“The police cannot be everywhere“ - Motorists in Norfolk support call for dashcams
12:07 07 January 2014
Police are hoping thousands of motorists might be willing to send them videos of bad or dangerous drivers in an unusual move to help keep our roads safer.
Increasing numbers of drivers are buying dashcams – cameras placed on dashboards – to help protect them from being wrongly blamed for crashes so they can prove they were not at fault in the event of a collision which could help in support of an insurance claim.
The cameras are available for as little as £70 and police forces across the country are keen to tap into a network that would give them tens of thousands of extra eyes on the road.
Paul Marshall, Suffolk’s deputy chief constable, who is the Association of Chief Police Officers (ACPO) lead on an initiative to digitise the collection, storage, and management of criminal evidence, said: “Increasing use is being made by the public of digital cameras to record evidence of offences which can be used by the police to support prosecutions.
“This is welcomed by ACPO as quite often the only evidence available is an eye witness account which is disputed by the alleged offender.”
Norfolk Constabulary, which has a joint roads policing unit with Suffolk, said it would not comment locally on the scheme although Stephen Bett, Norfolk’s police and crime commissioner, said: “In the light it might well help reduce road deaths then its something we’ve got to look at, but until I know exactly what is involved, I wouldn’t want to comment further.”
Tony Sutton, 35, has captured a number of crashes, near misses and other motoring mishaps in Norfolk on his dashcam which he has been using for the past three years. Mr Sutton, an IT worker who lives near Norwich, said he fully supported the call for people to use their dashcams to help bring dangerous or careless drivers to the police’s attention.
He said: “I think it’s a great way to do this as we know the police cannot be everywhere so they rely on the public to report these sorts of things.
“They currently accept anonymous tip-offs, so I can’t see why this would be any different and having a video is a big bonus since video/pictures tell you a full story.”
Mr Sutton said he was in 100pc agreement with the public using their dashcams to help police as long as the devices were set up correctly.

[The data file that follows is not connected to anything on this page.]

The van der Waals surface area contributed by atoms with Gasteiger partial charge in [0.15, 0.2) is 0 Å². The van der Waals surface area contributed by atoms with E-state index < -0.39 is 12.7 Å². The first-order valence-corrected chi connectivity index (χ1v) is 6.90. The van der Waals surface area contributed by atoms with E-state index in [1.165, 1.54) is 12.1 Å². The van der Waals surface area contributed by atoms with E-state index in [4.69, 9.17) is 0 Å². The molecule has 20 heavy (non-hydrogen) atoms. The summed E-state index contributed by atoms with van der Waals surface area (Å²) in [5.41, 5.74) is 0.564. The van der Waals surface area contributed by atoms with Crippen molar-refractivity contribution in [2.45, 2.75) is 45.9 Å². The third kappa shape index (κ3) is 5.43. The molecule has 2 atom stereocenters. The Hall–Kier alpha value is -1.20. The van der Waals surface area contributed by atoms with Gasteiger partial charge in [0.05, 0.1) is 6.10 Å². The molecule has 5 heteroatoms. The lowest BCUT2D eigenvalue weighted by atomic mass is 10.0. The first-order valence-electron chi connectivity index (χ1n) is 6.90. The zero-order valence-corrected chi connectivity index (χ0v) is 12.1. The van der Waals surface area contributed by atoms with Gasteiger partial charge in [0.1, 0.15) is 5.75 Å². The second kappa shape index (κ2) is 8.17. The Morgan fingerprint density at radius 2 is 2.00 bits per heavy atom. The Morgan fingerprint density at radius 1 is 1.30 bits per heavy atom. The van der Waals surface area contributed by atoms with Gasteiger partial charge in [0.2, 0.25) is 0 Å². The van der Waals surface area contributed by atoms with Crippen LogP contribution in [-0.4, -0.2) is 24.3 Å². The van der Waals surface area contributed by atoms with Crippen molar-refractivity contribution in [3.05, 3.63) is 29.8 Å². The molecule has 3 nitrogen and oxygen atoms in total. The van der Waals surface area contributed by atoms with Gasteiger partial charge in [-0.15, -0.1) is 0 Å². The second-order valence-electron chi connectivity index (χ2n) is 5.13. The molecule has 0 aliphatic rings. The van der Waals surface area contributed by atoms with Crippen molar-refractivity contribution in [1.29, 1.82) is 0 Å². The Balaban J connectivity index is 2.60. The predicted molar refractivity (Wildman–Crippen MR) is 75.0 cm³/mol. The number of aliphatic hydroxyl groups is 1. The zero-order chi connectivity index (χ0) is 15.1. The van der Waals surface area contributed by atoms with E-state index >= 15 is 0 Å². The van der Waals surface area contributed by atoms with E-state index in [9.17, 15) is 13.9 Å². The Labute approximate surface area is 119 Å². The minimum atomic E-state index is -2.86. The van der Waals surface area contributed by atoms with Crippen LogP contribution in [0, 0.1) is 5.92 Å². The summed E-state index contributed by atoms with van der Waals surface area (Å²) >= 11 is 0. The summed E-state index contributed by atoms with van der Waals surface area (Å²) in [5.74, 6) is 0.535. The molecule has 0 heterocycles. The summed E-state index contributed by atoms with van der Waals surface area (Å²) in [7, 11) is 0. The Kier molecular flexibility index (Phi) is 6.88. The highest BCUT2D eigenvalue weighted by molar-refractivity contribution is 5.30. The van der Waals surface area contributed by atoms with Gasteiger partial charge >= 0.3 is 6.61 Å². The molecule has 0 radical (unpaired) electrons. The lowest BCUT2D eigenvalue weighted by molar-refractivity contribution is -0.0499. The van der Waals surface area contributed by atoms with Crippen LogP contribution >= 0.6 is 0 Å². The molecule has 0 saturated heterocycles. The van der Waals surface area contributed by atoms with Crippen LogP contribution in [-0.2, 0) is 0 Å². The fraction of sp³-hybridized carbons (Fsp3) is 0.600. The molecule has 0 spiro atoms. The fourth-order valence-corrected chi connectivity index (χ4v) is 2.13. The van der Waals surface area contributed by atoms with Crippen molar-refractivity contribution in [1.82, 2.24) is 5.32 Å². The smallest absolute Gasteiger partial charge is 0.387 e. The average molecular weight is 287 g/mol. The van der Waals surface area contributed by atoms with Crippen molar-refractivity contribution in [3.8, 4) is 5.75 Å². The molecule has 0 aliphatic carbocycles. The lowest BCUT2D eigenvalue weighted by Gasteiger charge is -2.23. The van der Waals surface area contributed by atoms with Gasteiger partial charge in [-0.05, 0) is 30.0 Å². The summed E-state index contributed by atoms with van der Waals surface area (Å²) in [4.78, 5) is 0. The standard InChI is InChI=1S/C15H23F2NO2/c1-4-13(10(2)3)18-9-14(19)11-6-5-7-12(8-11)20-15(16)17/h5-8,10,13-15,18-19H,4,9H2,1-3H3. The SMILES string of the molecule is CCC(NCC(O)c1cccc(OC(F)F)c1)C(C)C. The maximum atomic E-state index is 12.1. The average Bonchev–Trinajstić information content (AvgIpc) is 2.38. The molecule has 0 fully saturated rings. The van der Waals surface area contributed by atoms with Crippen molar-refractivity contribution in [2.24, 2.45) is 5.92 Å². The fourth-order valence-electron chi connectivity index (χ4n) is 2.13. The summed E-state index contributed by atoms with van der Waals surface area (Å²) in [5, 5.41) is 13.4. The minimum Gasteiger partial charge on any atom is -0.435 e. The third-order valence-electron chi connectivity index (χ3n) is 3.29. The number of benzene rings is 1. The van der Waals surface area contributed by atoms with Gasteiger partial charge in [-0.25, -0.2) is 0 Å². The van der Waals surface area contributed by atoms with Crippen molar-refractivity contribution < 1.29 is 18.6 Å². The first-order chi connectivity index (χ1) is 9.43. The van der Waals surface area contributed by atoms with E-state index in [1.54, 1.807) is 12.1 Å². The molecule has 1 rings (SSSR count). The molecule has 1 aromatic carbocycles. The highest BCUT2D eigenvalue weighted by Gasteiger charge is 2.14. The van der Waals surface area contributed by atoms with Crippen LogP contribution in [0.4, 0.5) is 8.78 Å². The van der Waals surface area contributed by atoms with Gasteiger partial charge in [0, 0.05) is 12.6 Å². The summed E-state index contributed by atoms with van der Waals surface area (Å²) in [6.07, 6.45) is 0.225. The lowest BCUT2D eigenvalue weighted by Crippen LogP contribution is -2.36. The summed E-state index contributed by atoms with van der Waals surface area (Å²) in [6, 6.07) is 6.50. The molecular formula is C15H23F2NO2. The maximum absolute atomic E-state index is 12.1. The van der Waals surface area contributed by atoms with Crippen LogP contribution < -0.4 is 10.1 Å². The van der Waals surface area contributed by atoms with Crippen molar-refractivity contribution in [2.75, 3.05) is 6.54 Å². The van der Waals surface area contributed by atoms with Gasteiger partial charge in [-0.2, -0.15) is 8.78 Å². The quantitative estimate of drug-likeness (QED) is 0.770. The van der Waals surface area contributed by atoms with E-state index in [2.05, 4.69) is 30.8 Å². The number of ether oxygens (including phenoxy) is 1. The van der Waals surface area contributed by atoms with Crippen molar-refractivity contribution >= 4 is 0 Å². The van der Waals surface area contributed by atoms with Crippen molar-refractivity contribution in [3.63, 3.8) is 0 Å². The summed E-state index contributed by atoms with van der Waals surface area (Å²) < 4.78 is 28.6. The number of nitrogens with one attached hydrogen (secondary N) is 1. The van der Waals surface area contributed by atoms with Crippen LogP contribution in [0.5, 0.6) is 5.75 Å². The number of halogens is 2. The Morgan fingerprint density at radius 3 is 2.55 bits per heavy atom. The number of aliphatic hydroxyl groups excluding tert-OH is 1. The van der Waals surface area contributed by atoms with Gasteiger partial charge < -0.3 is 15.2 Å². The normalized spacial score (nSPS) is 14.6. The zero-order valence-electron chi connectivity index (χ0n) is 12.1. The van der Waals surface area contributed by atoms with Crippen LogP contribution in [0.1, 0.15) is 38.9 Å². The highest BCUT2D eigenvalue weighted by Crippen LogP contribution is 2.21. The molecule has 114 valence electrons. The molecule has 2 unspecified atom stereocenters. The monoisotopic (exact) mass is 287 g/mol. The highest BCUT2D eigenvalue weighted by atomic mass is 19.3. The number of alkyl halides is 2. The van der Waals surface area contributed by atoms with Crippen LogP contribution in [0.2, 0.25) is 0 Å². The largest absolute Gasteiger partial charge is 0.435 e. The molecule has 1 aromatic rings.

He said: “Date and time stamp is a bonus. Even better if it displays the GPS speed readings based on your car’s speed, so they can compare with other vehicles who were speeding past you or other uses.”
Mr Sutton said police had only acted on one of his videos when the driver of a car who moved across in front of him as he approached the Thickthorn roundabout near Norwich was given a formal warning.
Norwich driving instructor Paul Harmes, who last year captured footage of a G4S van which had been driving through the city with bags of money visible through an open hatch, is another motorist in favour of police receiving dashcam footage from the public.
He said: “It’s good in one way that police want to do this kind of thing but on the flip side it’s sad police can’t do it themselves.
“There are too many deaths, so any way people can report dangerous driving and help bring that down has to be a benefit.”
Dashcams are currently used by thousands of drivers in the UK with some of the devices on the market just a couple of inches long. They can be powered by batteries or car lighter sockets.
Some insurers have offered discounts of up to 15pc to drivers who have dashcams fitted with those that do believing the devices encourage safer driving as well as establishing fault in accidents and protecting against scams, particularly when fraudsters deliberately brake in order to cause an innocent motorist to collide with their car, or invent extra passengers who were supposedly injured in a crash.